Paul Verhoeven on media's normalization of fascism

LJ Frezza takes a loving look back at how Robocop, Total Recall, and Starship Troopers are wry commentaries on mass media's normalizing effect on sexism, militarism, climate change, corporatism, and state-sponsored terrorism.

Last year, just in time for a Trump presidency, producers announced a non-satiric Starship Troopers remake was in the works, hewing closer to the fascistic ideology of Heinlein's book. Verhoeven went off at a special screening:

Our philosophy was really different [from Heinlein’s book],we wanted to do a double story, a really wonderful adventure story about these young boys and girls fighting, but we also wanted to show that these people are really, in their heart, without knowing it, are on their way to fascism. [...] We are living in a very interesting, or you can call it scary times, and of course you would like to do something about it, too. But I think if you go to directly into the now you have no distance… you need to have a certain distance as an artist to the project and not be in the middle of it. So [with] all [that] started to happen lately, I started to read about Hitler and studying 1933 and 1934 in Germany, [which] could be a metaphor that you could use to talk about now.

Paul Verhoeven’s Mass Media (Vimeo / Fandor)

Paul Verhoeven Slams ‘Starship Troopers’ Remake, Says It’ll Be a Fascist Update Perfect for a Trump Presidency (IndieWire)

Notable Replies

  1. Verhoeven himself is sometimes mistakenly accused of glorifying fascism in his films, with people confusing trenchant satire for support. Since his childhood was spent in the Nazi-occupied Netherlands, he and his family experienced fascism first-hand. As a result, Verhoeven has very strong opinions about resistance against and collaboration with fascists, expressed in his great film "Soldier of Orange".

    Also, thanks for posting the Bixby Snyder screencap from Robocop -- his idiotic catchphrase is a variation on one from CM Kornbluth's "The Marching Morons," which itself informed Mike Judge's movie "Idiocracy." Media normalisation of fascism becomes much easier when the public makes ignorance a virtue.

  2. lorq says:

    I remember when Starship Troopers came out and various prominent critics accused it of being fascist. I was dumbfounded. It was like a curtain had been pulled away, revealing that a whole population of professional critics had no idea how to read a film, even on a rudimentary level.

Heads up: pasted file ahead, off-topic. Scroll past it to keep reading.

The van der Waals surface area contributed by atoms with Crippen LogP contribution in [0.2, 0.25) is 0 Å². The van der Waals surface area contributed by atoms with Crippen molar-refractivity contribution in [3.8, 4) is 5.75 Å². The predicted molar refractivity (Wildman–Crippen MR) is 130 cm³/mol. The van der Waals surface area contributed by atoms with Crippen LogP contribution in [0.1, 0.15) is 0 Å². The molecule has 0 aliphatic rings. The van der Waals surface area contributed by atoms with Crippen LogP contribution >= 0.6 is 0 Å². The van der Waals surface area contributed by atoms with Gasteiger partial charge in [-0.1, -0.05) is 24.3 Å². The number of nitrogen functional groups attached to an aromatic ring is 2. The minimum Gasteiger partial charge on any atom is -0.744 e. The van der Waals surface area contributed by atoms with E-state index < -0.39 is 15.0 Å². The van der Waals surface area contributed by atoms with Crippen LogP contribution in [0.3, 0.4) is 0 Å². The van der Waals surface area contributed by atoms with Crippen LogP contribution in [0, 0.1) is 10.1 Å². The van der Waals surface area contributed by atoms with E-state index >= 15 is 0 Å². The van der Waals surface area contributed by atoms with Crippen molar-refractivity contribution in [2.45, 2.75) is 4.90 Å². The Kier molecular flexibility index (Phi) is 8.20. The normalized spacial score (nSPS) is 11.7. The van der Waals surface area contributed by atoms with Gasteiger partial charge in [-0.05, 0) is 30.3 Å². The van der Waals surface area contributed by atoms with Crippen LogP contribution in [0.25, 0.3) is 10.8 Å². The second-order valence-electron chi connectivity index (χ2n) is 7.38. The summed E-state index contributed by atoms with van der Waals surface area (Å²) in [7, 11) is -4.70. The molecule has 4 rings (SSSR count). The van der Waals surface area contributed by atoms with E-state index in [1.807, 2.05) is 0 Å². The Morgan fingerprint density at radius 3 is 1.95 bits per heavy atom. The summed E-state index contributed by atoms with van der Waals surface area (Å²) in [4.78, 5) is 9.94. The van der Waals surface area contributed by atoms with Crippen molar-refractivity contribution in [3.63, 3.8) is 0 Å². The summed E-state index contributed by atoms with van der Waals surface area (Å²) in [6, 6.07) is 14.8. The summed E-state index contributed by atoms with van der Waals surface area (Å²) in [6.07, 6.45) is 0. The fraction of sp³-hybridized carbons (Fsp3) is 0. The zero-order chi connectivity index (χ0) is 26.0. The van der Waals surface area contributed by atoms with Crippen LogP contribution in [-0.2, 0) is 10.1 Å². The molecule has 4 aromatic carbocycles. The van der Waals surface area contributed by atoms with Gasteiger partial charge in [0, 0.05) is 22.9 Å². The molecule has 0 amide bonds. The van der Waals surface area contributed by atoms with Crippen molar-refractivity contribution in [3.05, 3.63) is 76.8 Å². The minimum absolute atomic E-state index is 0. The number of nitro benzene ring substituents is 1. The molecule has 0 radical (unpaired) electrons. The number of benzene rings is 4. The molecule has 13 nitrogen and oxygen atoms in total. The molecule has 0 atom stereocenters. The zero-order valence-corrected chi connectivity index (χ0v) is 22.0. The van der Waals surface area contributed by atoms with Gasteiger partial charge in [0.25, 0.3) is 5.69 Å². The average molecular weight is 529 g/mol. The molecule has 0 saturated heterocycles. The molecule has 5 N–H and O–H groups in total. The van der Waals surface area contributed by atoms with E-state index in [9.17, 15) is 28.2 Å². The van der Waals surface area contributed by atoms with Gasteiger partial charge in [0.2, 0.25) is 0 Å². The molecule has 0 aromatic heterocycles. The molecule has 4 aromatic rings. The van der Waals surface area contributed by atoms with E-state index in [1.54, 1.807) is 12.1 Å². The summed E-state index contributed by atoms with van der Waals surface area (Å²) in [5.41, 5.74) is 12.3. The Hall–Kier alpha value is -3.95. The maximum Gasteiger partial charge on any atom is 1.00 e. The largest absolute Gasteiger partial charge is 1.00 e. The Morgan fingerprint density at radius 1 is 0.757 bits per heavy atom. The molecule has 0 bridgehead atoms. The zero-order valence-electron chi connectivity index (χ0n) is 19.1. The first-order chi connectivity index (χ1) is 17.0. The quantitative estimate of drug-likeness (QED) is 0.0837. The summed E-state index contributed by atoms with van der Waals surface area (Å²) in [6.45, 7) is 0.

3. On the other hand, I do recall one director saying that the problem with anti-war movies is that it cannot help but glorify that which it is trying to protest. I feel that many of those who love Robocop and Starship Troopers missed the satire entirely. Trumpster amongst them, alas.

  4. That was literally the best part of the movie. To buffer what @Exonauts said, I will add: Verhoven made a war movie overtly pretty: bright lighting, shiny costumes, beautiful actors in perfect hair and makeup, stilted dialog--he made it look like a soap opera; like 90210. This is a propaganda technique, and the critics took it at face value, ignoring how simple that conclusion is in the face of how obviously over-the-top these techniques were. That the propaganda techniques were intentionally obvious to emphasize how it is simpleminded and appeals to the nationalism in the lowest-common-denominator--especially considering there are several bits in the film which depict propaganda directly--seemed not to occur to most critics. I mean, how could they miss that the dialog was intentionally stilted? NPH played the fascistic officer as a total ham.

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